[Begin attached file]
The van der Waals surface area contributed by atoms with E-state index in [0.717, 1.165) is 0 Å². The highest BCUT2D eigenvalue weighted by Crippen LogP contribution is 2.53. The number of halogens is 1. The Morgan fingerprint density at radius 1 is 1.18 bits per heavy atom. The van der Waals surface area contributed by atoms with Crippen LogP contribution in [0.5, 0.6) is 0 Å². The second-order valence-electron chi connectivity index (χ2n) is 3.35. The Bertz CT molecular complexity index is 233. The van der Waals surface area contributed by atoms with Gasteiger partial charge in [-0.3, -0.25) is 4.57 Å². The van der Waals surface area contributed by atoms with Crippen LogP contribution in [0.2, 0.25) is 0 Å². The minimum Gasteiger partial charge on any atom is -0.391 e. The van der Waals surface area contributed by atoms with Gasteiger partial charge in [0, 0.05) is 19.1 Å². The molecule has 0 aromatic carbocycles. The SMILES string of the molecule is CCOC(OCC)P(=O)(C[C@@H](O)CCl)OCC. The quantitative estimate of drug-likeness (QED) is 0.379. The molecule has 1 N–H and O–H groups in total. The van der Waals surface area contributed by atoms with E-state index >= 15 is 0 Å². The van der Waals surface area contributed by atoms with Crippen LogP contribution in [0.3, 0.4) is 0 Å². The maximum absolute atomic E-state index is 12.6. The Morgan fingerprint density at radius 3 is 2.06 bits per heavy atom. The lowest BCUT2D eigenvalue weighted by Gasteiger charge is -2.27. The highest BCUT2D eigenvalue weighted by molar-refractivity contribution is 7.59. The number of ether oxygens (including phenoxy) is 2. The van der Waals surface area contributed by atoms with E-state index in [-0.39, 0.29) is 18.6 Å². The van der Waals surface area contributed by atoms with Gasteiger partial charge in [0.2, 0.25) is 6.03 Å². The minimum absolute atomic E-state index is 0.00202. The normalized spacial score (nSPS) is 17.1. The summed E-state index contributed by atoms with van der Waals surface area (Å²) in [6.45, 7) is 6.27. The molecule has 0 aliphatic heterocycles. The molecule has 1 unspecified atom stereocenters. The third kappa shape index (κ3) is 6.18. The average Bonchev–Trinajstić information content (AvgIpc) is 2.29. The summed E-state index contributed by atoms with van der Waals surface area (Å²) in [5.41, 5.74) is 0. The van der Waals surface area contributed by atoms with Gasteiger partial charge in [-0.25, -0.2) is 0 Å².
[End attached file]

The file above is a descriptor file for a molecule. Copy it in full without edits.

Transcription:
The van der Waals surface area contributed by atoms with E-state index in [0.717, 1.165) is 0 Å². The highest BCUT2D eigenvalue weighted by Crippen LogP contribution is 2.53. The number of halogens is 1. The Morgan fingerprint density at radius 1 is 1.18 bits per heavy atom. The van der Waals surface area contributed by atoms with Crippen LogP contribution in [0.5, 0.6) is 0 Å². The second-order valence-electron chi connectivity index (χ2n) is 3.35. The Bertz CT molecular complexity index is 233. The van der Waals surface area contributed by atoms with Gasteiger partial charge in [-0.3, -0.25) is 4.57 Å². The van der Waals surface area contributed by atoms with Crippen LogP contribution in [0.2, 0.25) is 0 Å². The minimum Gasteiger partial charge on any atom is -0.391 e. The van der Waals surface area contributed by atoms with Gasteiger partial charge in [0, 0.05) is 19.1 Å². The molecule has 0 aromatic carbocycles. The SMILES string of the molecule is CCOC(OCC)P(=O)(C[C@@H](O)CCl)OCC. The quantitative estimate of drug-likeness (QED) is 0.379. The molecule has 1 N–H and O–H groups in total. The van der Waals surface area contributed by atoms with E-state index >= 15 is 0 Å². The van der Waals surface area contributed by atoms with Crippen LogP contribution in [0.3, 0.4) is 0 Å². The maximum absolute atomic E-state index is 12.6. The Morgan fingerprint density at radius 3 is 2.06 bits per heavy atom. The lowest BCUT2D eigenvalue weighted by Gasteiger charge is -2.27. The highest BCUT2D eigenvalue weighted by molar-refractivity contribution is 7.59. The number of ether oxygens (including phenoxy) is 2. The van der Waals surface area contributed by atoms with E-state index in [-0.39, 0.29) is 18.6 Å². The van der Waals surface area contributed by atoms with Gasteiger partial charge in [0.2, 0.25) is 6.03 Å². The minimum absolute atomic E-state index is 0.00202. The normalized spacial score (nSPS) is 17.1. The summed E-state index contributed by atoms with van der Waals surface area (Å²) in [6.45, 7) is 6.27. The molecule has 0 aliphatic heterocycles. The molecule has 1 unspecified atom stereocenters. The third kappa shape index (κ3) is 6.18. The average Bonchev–Trinajstić information content (AvgIpc) is 2.29. The summed E-state index contributed by atoms with van der Waals surface area (Å²) in [5.41, 5.74) is 0. The van der Waals surface area contributed by atoms with Gasteiger partial charge in [-0.25, -0.2) is 0 Å².